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Hans Holbein the Younger (c. 1497 – 1543) was a renowned German artist and printmaker of the Northern Renaissance. He is best known as one of the greatest portraitists of the 16th century but also produced religious art and frescoes. His portraits were usually oil or oil and tempera on wood panels.
The Northern Renaissance occurred in the European countries north of the Alps. Its painters traveled to Rome, where the art of Michelangelo, Raphael, and da Vinci had a great impact on their subsequent work.
Born in Augsburg, the younger Holbein moved to Basel, Switzerland, in 1515, where the famous Dutch humanist Erasmus lived at the time. He became a member of the Basel artists’ guild in 1519, painting with a unique authenticity that combined his father’s largely late Gothic style with artistic trends from Italy and France. Holbein painted three portraits of Erasmus and also designed woodcuts to illustrate books, such as Martin Luther’s German translation of the Bible. During his years in Basel, it is thought that he visited Italy, because the influence of da Vinci’s sfumato (smoky) technique is visible in some of Holbein’s work, such as Lais of Corinth.
Between 1520-1522, Holbein painted the Body of the Dead Christ in the Tomb. Christ’s face, hands and feet, as well as the wounds in his torso, are depicted as realistic flesh in the early stages of putrefaction, which tends to support the idea that Holbein used a dead body as his model. Note also the long and emaciated body with eyes and mouth left open. This painting’s unusual dimensions make it a unique piece, but it is unknown for what it was painted.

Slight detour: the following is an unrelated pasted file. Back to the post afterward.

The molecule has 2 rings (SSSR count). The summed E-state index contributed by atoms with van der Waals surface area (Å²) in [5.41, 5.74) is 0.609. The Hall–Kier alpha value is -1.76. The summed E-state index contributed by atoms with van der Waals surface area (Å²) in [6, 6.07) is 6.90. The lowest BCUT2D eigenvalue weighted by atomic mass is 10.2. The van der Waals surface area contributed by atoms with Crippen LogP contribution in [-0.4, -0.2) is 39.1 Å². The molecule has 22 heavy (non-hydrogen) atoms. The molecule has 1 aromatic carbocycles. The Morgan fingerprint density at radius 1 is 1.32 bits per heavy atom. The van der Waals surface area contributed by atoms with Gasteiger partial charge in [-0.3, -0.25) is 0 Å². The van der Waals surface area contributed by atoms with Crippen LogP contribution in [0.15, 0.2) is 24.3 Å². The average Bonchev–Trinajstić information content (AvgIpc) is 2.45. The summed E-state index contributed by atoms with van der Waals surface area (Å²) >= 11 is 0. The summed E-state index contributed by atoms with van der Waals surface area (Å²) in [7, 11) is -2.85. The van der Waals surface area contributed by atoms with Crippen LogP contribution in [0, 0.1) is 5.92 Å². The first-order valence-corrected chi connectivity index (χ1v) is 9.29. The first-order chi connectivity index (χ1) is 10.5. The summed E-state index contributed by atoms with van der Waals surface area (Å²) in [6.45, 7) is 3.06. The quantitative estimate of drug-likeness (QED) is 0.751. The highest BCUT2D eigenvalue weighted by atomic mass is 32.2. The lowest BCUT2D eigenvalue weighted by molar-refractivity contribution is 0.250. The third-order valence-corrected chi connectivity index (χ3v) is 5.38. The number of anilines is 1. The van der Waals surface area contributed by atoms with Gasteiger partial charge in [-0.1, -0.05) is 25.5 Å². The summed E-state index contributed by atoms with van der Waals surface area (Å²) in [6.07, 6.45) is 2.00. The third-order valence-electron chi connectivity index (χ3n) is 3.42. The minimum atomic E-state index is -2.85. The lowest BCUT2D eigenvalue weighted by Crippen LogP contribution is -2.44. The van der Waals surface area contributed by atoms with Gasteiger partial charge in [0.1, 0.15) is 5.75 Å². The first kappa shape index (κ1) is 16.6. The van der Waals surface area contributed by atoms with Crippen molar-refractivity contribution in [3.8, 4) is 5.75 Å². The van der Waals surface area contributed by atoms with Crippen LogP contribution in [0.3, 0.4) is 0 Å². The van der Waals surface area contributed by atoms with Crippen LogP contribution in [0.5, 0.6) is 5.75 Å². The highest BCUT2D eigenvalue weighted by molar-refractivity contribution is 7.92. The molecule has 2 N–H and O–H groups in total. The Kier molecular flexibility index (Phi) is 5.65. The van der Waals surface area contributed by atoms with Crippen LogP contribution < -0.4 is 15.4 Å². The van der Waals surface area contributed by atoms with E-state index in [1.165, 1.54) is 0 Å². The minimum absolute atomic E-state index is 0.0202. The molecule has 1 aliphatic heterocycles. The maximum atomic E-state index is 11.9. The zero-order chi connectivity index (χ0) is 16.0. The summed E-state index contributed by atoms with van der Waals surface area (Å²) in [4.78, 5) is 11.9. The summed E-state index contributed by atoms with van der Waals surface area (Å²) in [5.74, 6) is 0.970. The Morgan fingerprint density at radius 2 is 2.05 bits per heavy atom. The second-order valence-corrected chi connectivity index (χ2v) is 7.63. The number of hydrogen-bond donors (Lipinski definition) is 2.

The factional strife that accompanied the Reformation made Basel a difficult for artists to work, and in 1526 Holbein left for London. During the next two years, he began a long career of portraiture of both nobility and merchantmen, for example, his portrait of Erasmus and the Lady with the Squirrel and Starling. It is thought that the sitter for this latter painting was a lady named Anne Lovell and the starling and the pet squirrel on a chain may have alluded to the Lovell family coat of arms, an example of the fascinating layers of symbolism, allusion, and paradox in Holbein’s art.
Holbein returned Basel, where he painted portraits and murals for the town hall, before returning to London for good in 1532. From then until his death, he painted the nobility of the Tudor court, working under the patronage of both Anne Boleyn and Thomas Cromwell. Holbein’s famous portrait of Henry VIII was done during his second stay as well as The Ambassadors, which depicted two visitors to Henry’s court.
In 1543, Holbein died in London of the plague.
Holbein was unusual in that he founded no school. By the 19th century, however, he was recognized as one of the great portrait masters, and it is through Holbein’s eyes that many famous figures of his day are now ‘seen’.